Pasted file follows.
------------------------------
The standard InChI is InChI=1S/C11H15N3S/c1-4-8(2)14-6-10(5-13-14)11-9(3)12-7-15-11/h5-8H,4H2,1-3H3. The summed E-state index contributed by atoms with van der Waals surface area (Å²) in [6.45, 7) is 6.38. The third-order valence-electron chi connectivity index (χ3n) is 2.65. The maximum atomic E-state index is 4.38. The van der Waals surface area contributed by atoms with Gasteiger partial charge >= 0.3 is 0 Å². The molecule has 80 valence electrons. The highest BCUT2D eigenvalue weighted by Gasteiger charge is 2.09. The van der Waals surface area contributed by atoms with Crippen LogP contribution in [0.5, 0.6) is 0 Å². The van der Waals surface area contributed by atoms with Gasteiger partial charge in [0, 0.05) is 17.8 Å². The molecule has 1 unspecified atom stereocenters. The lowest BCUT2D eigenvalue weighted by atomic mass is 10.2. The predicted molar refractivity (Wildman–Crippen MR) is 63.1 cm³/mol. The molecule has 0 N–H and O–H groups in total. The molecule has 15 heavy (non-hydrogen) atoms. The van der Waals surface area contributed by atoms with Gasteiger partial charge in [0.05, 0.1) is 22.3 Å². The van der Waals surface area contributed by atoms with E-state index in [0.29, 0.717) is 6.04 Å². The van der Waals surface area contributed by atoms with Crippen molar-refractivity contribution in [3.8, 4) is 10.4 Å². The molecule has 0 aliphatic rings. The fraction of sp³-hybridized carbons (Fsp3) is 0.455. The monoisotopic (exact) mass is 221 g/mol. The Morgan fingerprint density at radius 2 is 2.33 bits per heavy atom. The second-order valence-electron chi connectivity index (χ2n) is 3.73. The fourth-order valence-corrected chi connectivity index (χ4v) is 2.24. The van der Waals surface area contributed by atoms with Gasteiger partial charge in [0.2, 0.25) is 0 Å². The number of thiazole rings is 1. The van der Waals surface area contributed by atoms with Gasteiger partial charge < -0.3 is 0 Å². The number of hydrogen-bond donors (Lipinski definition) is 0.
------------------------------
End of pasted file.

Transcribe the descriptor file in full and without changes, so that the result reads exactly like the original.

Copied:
The standard InChI is InChI=1S/C11H15N3S/c1-4-8(2)14-6-10(5-13-14)11-9(3)12-7-15-11/h5-8H,4H2,1-3H3. The summed E-state index contributed by atoms with van der Waals surface area (Å²) in [6.45, 7) is 6.38. The third-order valence-electron chi connectivity index (χ3n) is 2.65. The maximum atomic E-state index is 4.38. The van der Waals surface area contributed by atoms with Gasteiger partial charge >= 0.3 is 0 Å². The molecule has 80 valence electrons. The highest BCUT2D eigenvalue weighted by Gasteiger charge is 2.09. The van der Waals surface area contributed by atoms with Crippen LogP contribution in [0.5, 0.6) is 0 Å². The van der Waals surface area contributed by atoms with Gasteiger partial charge in [0, 0.05) is 17.8 Å². The molecule has 1 unspecified atom stereocenters. The lowest BCUT2D eigenvalue weighted by atomic mass is 10.2. The predicted molar refractivity (Wildman–Crippen MR) is 63.1 cm³/mol. The molecule has 0 N–H and O–H groups in total. The molecule has 15 heavy (non-hydrogen) atoms. The van der Waals surface area contributed by atoms with Gasteiger partial charge in [0.05, 0.1) is 22.3 Å². The van der Waals surface area contributed by atoms with E-state index in [0.29, 0.717) is 6.04 Å². The van der Waals surface area contributed by atoms with Crippen molar-refractivity contribution in [3.8, 4) is 10.4 Å². The molecule has 0 aliphatic rings. The fraction of sp³-hybridized carbons (Fsp3) is 0.455. The monoisotopic (exact) mass is 221 g/mol. The Morgan fingerprint density at radius 2 is 2.33 bits per heavy atom. The second-order valence-electron chi connectivity index (χ2n) is 3.73. The fourth-order valence-corrected chi connectivity index (χ4v) is 2.24. The van der Waals surface area contributed by atoms with Gasteiger partial charge in [0.2, 0.25) is 0 Å². The number of thiazole rings is 1. The van der Waals surface area contributed by atoms with Gasteiger partial charge < -0.3 is 0 Å². The number of hydrogen-bond donors (Lipinski definition) is 0.